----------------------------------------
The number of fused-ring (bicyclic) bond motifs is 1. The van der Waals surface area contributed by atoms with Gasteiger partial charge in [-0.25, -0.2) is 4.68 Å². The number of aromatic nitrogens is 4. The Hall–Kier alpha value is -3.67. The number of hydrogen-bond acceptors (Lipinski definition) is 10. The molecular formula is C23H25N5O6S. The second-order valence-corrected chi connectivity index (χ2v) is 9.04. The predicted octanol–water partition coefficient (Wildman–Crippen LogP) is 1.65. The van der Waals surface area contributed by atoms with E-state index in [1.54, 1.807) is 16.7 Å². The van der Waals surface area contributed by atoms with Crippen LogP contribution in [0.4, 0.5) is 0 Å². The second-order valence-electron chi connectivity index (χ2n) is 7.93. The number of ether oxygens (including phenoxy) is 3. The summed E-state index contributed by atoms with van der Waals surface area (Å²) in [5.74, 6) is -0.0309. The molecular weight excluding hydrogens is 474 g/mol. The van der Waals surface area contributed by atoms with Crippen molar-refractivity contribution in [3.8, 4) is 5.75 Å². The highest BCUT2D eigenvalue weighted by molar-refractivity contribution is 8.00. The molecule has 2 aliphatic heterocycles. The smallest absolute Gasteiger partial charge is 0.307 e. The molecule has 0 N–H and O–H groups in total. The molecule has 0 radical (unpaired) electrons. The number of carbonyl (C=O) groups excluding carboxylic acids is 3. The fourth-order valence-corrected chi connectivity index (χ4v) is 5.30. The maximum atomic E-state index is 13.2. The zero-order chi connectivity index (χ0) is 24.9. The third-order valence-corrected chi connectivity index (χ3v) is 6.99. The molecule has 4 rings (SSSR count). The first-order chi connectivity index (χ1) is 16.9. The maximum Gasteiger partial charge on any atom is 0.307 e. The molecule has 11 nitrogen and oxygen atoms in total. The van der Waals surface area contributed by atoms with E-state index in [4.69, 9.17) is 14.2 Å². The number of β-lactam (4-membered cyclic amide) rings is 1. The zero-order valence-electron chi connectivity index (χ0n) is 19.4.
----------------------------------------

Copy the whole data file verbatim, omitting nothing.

The number of fused-ring (bicyclic) bond motifs is 1. The van der Waals surface area contributed by atoms with Gasteiger partial charge in [-0.25, -0.2) is 4.68 Å². The number of aromatic nitrogens is 4. The Hall–Kier alpha value is -3.67. The number of hydrogen-bond acceptors (Lipinski definition) is 10. The molecular formula is C23H25N5O6S. The second-order valence-corrected chi connectivity index (χ2v) is 9.04. The predicted octanol–water partition coefficient (Wildman–Crippen LogP) is 1.65. The van der Waals surface area contributed by atoms with E-state index in [1.54, 1.807) is 16.7 Å². The van der Waals surface area contributed by atoms with Crippen LogP contribution in [0.4, 0.5) is 0 Å². The second-order valence-electron chi connectivity index (χ2n) is 7.93. The number of ether oxygens (including phenoxy) is 3. The summed E-state index contributed by atoms with van der Waals surface area (Å²) in [5.74, 6) is -0.0309. The molecular weight excluding hydrogens is 474 g/mol. The van der Waals surface area contributed by atoms with Crippen molar-refractivity contribution in [3.8, 4) is 5.75 Å². The highest BCUT2D eigenvalue weighted by molar-refractivity contribution is 8.00. The molecule has 2 aliphatic heterocycles. The smallest absolute Gasteiger partial charge is 0.307 e. The molecule has 0 N–H and O–H groups in total. The molecule has 0 radical (unpaired) electrons. The number of carbonyl (C=O) groups excluding carboxylic acids is 3. The fourth-order valence-corrected chi connectivity index (χ4v) is 5.30. The maximum atomic E-state index is 13.2. The zero-order chi connectivity index (χ0) is 24.9. The third-order valence-corrected chi connectivity index (χ3v) is 6.99. The molecule has 4 rings (SSSR count). The first-order chi connectivity index (χ1) is 16.9. The maximum Gasteiger partial charge on any atom is 0.307 e. The molecule has 11 nitrogen and oxygen atoms in total. The van der Waals surface area contributed by atoms with E-state index in [4.69, 9.17) is 14.2 Å². The number of β-lactam (4-membered cyclic amide) rings is 1. The zero-order valence-electron chi connectivity index (χ0n) is 19.4.